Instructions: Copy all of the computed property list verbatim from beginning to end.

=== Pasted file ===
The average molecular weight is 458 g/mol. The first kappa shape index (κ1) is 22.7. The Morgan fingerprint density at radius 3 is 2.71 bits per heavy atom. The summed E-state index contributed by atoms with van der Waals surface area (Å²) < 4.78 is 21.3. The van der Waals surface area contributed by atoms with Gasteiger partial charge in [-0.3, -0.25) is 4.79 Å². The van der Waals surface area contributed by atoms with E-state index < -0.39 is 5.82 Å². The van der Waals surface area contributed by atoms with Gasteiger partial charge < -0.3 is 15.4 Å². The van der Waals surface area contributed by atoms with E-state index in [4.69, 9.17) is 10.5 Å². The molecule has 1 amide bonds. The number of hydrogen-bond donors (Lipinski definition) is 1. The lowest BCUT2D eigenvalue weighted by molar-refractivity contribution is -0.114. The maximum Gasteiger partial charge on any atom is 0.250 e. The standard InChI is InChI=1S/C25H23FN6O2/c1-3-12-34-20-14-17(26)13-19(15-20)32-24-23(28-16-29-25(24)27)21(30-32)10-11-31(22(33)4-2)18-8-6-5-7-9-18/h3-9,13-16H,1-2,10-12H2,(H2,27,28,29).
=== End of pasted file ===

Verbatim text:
The average molecular weight is 458 g/mol. The first kappa shape index (κ1) is 22.7. The Morgan fingerprint density at radius 3 is 2.71 bits per heavy atom. The summed E-state index contributed by atoms with van der Waals surface area (Å²) < 4.78 is 21.3. The van der Waals surface area contributed by atoms with Gasteiger partial charge in [-0.3, -0.25) is 4.79 Å². The van der Waals surface area contributed by atoms with E-state index < -0.39 is 5.82 Å². The van der Waals surface area contributed by atoms with Gasteiger partial charge < -0.3 is 15.4 Å². The van der Waals surface area contributed by atoms with E-state index in [4.69, 9.17) is 10.5 Å². The molecule has 1 amide bonds. The number of hydrogen-bond donors (Lipinski definition) is 1. The lowest BCUT2D eigenvalue weighted by molar-refractivity contribution is -0.114. The maximum Gasteiger partial charge on any atom is 0.250 e. The standard InChI is InChI=1S/C25H23FN6O2/c1-3-12-34-20-14-17(26)13-19(15-20)32-24-23(28-16-29-25(24)27)21(30-32)10-11-31(22(33)4-2)18-8-6-5-7-9-18/h3-9,13-16H,1-2,10-12H2,(H2,27,28,29).